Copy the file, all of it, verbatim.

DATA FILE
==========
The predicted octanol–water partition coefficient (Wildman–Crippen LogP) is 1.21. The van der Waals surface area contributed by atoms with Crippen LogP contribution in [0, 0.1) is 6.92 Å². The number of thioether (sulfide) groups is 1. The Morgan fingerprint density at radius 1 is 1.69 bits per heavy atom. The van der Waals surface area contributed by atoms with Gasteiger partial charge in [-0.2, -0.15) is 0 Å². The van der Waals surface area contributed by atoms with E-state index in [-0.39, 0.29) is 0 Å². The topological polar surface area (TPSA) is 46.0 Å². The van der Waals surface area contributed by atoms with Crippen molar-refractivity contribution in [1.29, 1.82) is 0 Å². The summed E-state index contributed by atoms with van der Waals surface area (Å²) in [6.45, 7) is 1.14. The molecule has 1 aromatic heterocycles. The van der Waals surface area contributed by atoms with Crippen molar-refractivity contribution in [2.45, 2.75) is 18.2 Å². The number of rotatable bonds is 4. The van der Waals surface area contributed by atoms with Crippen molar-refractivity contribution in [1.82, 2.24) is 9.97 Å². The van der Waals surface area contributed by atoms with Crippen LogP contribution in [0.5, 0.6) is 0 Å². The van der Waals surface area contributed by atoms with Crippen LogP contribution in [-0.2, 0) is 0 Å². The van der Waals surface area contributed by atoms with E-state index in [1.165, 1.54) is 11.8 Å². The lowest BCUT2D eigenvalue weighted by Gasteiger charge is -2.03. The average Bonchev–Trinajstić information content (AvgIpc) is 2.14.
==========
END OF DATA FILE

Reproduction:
The predicted octanol–water partition coefficient (Wildman–Crippen LogP) is 1.21. The van der Waals surface area contributed by atoms with Crippen LogP contribution in [0, 0.1) is 6.92 Å². The number of thioether (sulfide) groups is 1. The Morgan fingerprint density at radius 1 is 1.69 bits per heavy atom. The van der Waals surface area contributed by atoms with Gasteiger partial charge in [-0.2, -0.15) is 0 Å². The van der Waals surface area contributed by atoms with E-state index in [-0.39, 0.29) is 0 Å². The topological polar surface area (TPSA) is 46.0 Å². The van der Waals surface area contributed by atoms with Crippen molar-refractivity contribution in [1.29, 1.82) is 0 Å². The summed E-state index contributed by atoms with van der Waals surface area (Å²) in [6.45, 7) is 1.14. The molecule has 1 aromatic heterocycles. The van der Waals surface area contributed by atoms with Crippen molar-refractivity contribution in [2.45, 2.75) is 18.2 Å². The number of rotatable bonds is 4. The van der Waals surface area contributed by atoms with Crippen molar-refractivity contribution in [1.82, 2.24) is 9.97 Å². The van der Waals surface area contributed by atoms with Crippen LogP contribution in [0.5, 0.6) is 0 Å². The van der Waals surface area contributed by atoms with Crippen LogP contribution in [-0.2, 0) is 0 Å². The van der Waals surface area contributed by atoms with E-state index in [1.165, 1.54) is 11.8 Å². The lowest BCUT2D eigenvalue weighted by Gasteiger charge is -2.03. The average Bonchev–Trinajstić information content (AvgIpc) is 2.14.